Two problems here, Andy

Labour should back proportional representation for Westminster elections to allow more cooperation between political parties on a programme of urgently needed social reform, says Andy Burnham.

1) There are too many people who would like to be a Minister for all to agree on which few should get to be ministers.

2) There’s not actually any one programme that you all agree upon.

13 thoughts on “Two problems here, Andy”

  1. Bloke in North Dorset

    PR means finding coalitions after the election so parties can make grandiose statements knowing they can walk them back easily and all out their votes with impunity.

    FPTP requires coalitions to be formed before an election so voters know what they are getting.

    I prefer smokey room politics takes place before an election.

  2. How about we elect prime minister, chancellor and home secretary directly like the yanks elect the president?

  3. I think we should Hunger Games style post election competitions, to decide who gets the top ministerial jobs.

    Or bring back Sportsnight : Tonight lions and MPs from White Hart Lane

  4. Ummmm BiND…. Last time I checked that whole FPTP thingie with “coalitions formed beforehand” doesn’t really guarantee anything whatshowever in the UK…

    Mind, the neverending clusterfuck that is british politics is an inexhaustible source of facepalms and other forms of entertainment, but I wonder if the whole idea of UK politics is to provide replaceable strawmen to deflect attention from the career civil servants who really run the show to begin with.

    It would explain the sheer number of clowns that feature in UK politics..

  5. 2) There’s not actually any one programme that you all agree upon.

    Net Zero? Lockdown? Our NHS? The ‘protective arm’ of the State in general?

  6. There’s also the matter of secret coalitions where a party who cannot win, but can split the vote withdraws from an election or by-election to give another party the win.

    Then there was the famous Rainbow Coalition (Labour, SNP, Lib Dems) proposed after Labour lost the 2010 election. Not that this ever stood a chance, but it just goes to show that even FPTP doesn’t free us from this sort of muddled thinking.

  7. Grikath,
    There is no doubt in my mind that the civil servants are running the show and the politicians are just there to provide a veneer of democracy. A bigger problem I think is the way retiring prime ministers get lucrative sinecures from the globalists. Of course Boris isn’t going to implement any conservative policies, it would jeopardize his retirement.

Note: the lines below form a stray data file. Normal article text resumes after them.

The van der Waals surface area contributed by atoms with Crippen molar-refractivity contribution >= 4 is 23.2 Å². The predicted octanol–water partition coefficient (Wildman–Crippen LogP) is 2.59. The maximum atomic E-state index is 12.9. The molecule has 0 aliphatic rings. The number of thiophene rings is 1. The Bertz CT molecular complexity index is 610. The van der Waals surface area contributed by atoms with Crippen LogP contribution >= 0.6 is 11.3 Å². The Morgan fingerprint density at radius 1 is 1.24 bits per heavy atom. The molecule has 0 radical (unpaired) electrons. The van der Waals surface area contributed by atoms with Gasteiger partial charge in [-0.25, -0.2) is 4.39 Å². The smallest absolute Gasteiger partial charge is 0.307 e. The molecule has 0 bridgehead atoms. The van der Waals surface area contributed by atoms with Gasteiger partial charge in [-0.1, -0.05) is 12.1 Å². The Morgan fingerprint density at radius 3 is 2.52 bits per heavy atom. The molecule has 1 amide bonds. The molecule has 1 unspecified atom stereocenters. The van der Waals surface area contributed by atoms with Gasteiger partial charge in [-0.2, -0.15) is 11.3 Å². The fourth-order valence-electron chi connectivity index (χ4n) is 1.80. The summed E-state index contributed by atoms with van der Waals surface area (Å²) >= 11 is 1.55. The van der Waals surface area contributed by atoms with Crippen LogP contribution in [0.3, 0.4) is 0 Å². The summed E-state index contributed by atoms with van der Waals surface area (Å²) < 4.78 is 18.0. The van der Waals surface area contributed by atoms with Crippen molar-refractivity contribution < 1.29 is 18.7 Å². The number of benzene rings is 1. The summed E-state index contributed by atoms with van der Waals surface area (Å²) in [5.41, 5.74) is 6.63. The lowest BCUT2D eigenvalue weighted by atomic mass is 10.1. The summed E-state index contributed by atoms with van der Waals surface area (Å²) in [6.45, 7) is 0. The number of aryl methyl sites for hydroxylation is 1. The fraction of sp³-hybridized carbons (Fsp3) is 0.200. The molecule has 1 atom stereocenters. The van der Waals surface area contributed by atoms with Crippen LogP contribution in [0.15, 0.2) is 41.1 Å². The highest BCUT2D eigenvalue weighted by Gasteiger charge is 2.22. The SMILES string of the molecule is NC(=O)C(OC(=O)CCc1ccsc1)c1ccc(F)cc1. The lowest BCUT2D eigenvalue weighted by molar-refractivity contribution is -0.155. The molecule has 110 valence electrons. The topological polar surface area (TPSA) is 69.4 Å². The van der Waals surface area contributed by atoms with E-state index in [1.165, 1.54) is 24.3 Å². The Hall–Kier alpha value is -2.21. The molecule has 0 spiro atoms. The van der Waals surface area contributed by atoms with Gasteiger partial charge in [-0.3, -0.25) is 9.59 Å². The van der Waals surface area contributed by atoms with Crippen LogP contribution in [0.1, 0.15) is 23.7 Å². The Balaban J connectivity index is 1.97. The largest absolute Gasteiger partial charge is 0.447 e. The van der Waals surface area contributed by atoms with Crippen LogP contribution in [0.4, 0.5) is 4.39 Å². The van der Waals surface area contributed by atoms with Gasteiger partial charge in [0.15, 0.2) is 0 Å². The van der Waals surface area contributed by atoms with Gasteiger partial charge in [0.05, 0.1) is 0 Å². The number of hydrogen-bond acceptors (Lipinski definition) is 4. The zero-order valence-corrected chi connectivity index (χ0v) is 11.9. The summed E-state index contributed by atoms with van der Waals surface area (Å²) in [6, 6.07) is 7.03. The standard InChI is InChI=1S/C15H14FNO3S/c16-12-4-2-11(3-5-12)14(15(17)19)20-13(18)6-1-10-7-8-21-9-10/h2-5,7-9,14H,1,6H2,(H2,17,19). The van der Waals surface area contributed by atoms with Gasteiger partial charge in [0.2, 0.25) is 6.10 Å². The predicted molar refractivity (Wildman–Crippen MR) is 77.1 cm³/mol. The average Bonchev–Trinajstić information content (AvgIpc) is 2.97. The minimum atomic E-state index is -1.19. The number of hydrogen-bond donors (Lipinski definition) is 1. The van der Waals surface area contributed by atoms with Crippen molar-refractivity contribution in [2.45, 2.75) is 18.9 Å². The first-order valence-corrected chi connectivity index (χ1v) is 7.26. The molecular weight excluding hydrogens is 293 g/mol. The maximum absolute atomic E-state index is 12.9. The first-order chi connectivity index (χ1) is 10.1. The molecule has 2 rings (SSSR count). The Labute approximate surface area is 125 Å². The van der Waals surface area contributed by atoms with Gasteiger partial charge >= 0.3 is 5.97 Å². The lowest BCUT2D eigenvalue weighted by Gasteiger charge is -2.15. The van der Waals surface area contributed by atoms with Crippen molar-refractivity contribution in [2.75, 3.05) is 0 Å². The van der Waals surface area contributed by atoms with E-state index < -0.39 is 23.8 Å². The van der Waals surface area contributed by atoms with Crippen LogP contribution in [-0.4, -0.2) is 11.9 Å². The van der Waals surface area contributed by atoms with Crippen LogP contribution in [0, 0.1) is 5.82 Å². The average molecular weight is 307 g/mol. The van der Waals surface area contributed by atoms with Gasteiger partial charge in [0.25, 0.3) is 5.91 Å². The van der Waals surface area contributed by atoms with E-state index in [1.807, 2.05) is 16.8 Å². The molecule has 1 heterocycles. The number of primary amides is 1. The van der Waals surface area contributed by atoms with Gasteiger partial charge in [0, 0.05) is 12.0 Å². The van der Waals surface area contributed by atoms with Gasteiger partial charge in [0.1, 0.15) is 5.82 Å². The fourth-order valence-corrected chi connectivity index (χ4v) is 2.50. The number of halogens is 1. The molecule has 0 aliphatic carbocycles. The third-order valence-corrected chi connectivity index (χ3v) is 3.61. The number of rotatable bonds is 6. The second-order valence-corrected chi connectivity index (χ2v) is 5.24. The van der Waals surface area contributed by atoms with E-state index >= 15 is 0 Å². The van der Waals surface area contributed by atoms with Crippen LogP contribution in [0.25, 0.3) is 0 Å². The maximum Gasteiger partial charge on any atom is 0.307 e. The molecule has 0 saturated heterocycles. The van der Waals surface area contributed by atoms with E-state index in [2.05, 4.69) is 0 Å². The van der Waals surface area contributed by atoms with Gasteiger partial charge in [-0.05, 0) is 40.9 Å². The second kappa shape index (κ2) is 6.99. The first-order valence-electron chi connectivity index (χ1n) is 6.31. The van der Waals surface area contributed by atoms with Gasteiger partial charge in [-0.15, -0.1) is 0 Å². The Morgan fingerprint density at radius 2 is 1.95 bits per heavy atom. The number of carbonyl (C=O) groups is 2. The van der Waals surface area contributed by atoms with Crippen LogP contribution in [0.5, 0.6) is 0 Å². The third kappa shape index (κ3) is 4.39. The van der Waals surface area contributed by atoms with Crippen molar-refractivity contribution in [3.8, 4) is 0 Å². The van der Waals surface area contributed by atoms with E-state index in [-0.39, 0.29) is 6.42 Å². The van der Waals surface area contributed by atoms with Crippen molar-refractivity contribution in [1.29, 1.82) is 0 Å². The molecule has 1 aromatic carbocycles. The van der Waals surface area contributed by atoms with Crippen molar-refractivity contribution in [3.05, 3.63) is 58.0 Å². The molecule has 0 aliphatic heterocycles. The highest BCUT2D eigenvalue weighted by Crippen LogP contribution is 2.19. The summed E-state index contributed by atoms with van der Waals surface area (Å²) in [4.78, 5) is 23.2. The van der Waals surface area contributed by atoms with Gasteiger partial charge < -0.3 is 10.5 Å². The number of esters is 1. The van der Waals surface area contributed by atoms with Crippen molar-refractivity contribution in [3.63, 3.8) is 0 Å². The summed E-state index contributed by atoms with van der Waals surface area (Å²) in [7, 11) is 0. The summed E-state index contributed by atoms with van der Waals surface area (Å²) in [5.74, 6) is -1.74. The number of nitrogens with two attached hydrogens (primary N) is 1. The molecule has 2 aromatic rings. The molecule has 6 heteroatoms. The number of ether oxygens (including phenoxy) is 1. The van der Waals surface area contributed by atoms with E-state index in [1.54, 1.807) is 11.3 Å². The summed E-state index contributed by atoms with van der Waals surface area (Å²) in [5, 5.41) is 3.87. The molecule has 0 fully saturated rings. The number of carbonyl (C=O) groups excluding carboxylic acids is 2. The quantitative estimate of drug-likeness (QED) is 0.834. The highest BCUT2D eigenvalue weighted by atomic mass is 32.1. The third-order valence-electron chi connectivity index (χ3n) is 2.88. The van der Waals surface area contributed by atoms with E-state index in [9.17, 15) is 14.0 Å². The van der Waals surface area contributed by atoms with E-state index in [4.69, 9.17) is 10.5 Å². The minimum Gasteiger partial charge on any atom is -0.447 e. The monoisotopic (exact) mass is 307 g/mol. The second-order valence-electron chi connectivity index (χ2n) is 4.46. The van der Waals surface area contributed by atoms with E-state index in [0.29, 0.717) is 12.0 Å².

8. “more cooperation between political parties on a programme of urgently needed social reform”

    aka. We don’t like the electorate, so lets import a new one.
    or; a stitch up between politicians to fleece the Taxpayer even more than they do so already.

    I’m with Ottokring – we need real punishment for failure/incompetence/dishonesty.

    How about a UK version of the Second Amendment so we can shoot the buggers if they fall back on their promises?

  9. PR is both very good and very bad because it covers a wide range of different systems.

    One style is the closed party list system. With this the party chooses a list of candidates and voters vote for parties, with candidates getting elected in order on the list up to the proportion of votes for that party. This is a very bad system as it entrenches power in the hands of the few who get to decide the candidates and their ordering – any rebels get pushed out very easily.

    Another style is the single transferrable vote in multi-member constituencies. In this system parties have no power other than persuasion. It is easy for a candidate to stand on any issue or combination of issues and get elected if the voters like them even in the face of vigorous opposition from established parties.

    FPTP is somewhere in between. Individiuals can get elected, but it’s very rare (e.g. Martin Bell in 1997, but he had significant support from the opposition parties).

  10. @Chris Miller

    Popper’s criticism of PR is a good criticism of party list PR, but he is clearly quite ignorant of psephology as none of the criticisms are valid againt multi-member STV which is a form of PR which works perfectly well even in the total absence of political parties (though that would never happen as people always band together for mutual aid). His discussion of the two-party system is quite laughably wrong, as is much more obvious nowadays with the extremist entrenched views being displayed in two-party America in contravention of his bogus theory.

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